Monday, June 22, 2009
What's your guarantee?
Buyers want guarantees. If you want to pry the money from the reluctant hands of your clients you must make them feel good about their purchase. You must help them overcome their fear of buying. You need to reduce the risk.
How can you reduce the risk for your clients?
One of the best ways to demonstrate your good faith and understanding of your clients' needs is to offer a guarantee.
Buyers expect guarantees.
But a standard guarantee might not be enough to convince a prospect to buy from you. If your guarantee is only as good as the competition - it's not giving you the edge. It's just saying that you are as bad as the competition.
You need to offer a guarantee that catches attention and scares your competition.
Domino's Pizza built its success on this guarantee, "Fresh hot pizza in 30 minutes or it's free."
Hyundai offers a powerful guarantee. If you loose your job within one year of your purchase or lease of a new Hyundai you can break the deal and return the car at no extra cost to you. That's smart because it addresses the biggest concern on workers' minds.
A travel company offered this guarantee. If it rains on your vacation we will offer you another vacation at no extra charge.
Don't offer an empty guarantee. The newspaper has a guaranteed delivery time of 8:00 am. I asked the representative, "What happens if the paper is not delivered by that time?" Guess what she said? "Nothing." In other words there is no guarantee.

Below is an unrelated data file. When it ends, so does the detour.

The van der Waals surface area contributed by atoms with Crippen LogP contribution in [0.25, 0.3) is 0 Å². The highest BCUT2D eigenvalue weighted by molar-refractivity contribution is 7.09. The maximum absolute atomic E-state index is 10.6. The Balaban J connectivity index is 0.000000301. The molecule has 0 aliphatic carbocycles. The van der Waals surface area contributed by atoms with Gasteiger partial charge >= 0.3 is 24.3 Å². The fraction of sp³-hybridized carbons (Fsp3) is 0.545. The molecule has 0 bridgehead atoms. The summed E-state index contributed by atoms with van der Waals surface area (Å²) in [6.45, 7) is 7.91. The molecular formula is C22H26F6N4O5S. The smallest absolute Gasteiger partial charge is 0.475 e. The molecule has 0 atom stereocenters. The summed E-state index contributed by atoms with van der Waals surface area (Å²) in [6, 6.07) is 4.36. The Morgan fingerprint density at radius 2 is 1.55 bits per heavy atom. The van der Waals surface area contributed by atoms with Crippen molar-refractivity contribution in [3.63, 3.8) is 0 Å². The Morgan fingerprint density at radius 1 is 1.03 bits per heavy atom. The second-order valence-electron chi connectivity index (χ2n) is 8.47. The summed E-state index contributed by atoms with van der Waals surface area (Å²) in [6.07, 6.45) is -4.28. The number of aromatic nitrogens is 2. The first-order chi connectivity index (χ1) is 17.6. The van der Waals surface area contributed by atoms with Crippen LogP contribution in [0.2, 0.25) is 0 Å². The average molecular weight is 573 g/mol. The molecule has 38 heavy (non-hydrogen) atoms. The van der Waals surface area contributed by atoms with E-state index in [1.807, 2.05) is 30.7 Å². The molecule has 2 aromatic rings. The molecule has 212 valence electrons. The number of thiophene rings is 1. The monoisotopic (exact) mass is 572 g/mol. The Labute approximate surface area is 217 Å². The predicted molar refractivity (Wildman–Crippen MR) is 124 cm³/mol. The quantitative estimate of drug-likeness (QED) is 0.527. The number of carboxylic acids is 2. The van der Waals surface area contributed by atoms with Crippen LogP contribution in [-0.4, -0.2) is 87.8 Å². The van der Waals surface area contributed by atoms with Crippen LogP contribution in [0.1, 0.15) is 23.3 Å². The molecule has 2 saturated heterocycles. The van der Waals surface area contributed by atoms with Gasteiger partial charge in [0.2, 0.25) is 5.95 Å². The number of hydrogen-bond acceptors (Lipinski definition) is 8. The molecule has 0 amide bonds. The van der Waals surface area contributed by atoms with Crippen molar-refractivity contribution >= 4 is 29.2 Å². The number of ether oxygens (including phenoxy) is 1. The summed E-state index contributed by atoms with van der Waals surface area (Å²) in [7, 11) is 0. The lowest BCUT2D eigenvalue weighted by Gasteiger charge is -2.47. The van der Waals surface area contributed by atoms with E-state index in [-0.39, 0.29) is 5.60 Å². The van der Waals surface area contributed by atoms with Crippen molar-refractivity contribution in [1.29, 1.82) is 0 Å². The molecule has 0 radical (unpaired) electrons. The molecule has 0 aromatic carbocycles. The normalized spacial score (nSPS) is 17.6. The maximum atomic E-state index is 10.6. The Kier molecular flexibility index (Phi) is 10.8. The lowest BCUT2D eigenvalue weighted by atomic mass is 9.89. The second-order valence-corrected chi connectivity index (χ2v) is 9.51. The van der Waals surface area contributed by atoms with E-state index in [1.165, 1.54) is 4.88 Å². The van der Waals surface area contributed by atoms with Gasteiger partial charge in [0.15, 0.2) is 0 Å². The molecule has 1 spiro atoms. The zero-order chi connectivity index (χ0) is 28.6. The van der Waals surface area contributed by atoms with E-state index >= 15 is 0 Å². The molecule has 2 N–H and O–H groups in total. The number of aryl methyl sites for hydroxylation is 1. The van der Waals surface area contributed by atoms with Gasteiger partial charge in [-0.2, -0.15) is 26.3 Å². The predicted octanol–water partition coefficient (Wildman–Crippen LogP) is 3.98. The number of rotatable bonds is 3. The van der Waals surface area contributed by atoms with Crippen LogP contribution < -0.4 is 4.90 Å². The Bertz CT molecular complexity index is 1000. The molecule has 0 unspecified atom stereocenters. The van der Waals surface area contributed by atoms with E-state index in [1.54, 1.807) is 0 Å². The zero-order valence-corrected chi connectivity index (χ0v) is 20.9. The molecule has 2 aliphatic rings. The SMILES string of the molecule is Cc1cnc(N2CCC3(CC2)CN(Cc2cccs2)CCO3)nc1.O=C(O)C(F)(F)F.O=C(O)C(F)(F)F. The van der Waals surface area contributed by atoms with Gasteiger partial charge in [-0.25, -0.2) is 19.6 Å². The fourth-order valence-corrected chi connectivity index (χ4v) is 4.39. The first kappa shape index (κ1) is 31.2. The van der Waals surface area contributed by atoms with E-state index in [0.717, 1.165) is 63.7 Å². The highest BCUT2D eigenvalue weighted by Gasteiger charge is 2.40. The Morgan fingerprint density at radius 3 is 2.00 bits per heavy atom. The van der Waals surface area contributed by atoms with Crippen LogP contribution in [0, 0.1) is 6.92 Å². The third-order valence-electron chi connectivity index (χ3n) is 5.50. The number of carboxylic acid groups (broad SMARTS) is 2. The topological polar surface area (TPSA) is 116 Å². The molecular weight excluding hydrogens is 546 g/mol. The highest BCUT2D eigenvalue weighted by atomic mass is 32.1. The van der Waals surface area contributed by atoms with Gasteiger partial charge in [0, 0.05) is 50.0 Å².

A guarantee must have two parts. There must be a measurable parameter and there must be a reward or restitution to the client when you don't measure up.
For the guarantee to differentiate you it must be bolder than the competition and it must address a principle fear of your clients.
Tell me about your bold guarantee and I might post it on my marketing blog along with a link to your website.
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Thursday, June 04, 2009
Magic Words Shape Relationships
It costs nothing except your attention to the words that you and your team use with clients and prospects - and with each other.
Three relationship enhancing phrases
Please, thank you and you're welcome. These words seem to be missing in action.
Have you noticed that many business owners and managers are not paying attention to the words that their staff uses? Powerful leaders have fostered revolutions with their choice of words. You can shape warmer relationships by using the magic words.
How would you feel as the client in these examples?
The bank teller stated, "Swipe your card and enter your PIN." It sounded like a command - not a request. The word, "Please", was sadly missing. I dutifully complied.
You made your purchase and paid your bill. The seller neglects to say "ThankYou". You wait for your change and without thinking you respond with "Thank you" after the seller gives you your change while saying, "There you go." If you thought about it - you would realize that you just thanked someone for giving you back your own money. Yet the seller never thanked you for buying from them. Who should be thanking who?
You thanked someone. What do you expect to hear? How about, "You're welcome."What do you hear? "No problem."What's the difference? The first is a positive, cheery and encouraging comment.The second is negative, diminutive and dismissive. Imagine the difference between a doormat that says "Welcome" and one that says "No Problem".
If you want to build warmer relationships use these three simple phrases.Please - thank you - you're welcome.
You might not start a revolution but you'll stand out as extraordinary!
Tell me how this marketing tip helps you.
PS: Forward this tip to your associates.
PPS: Thanks for your comments and feedback.
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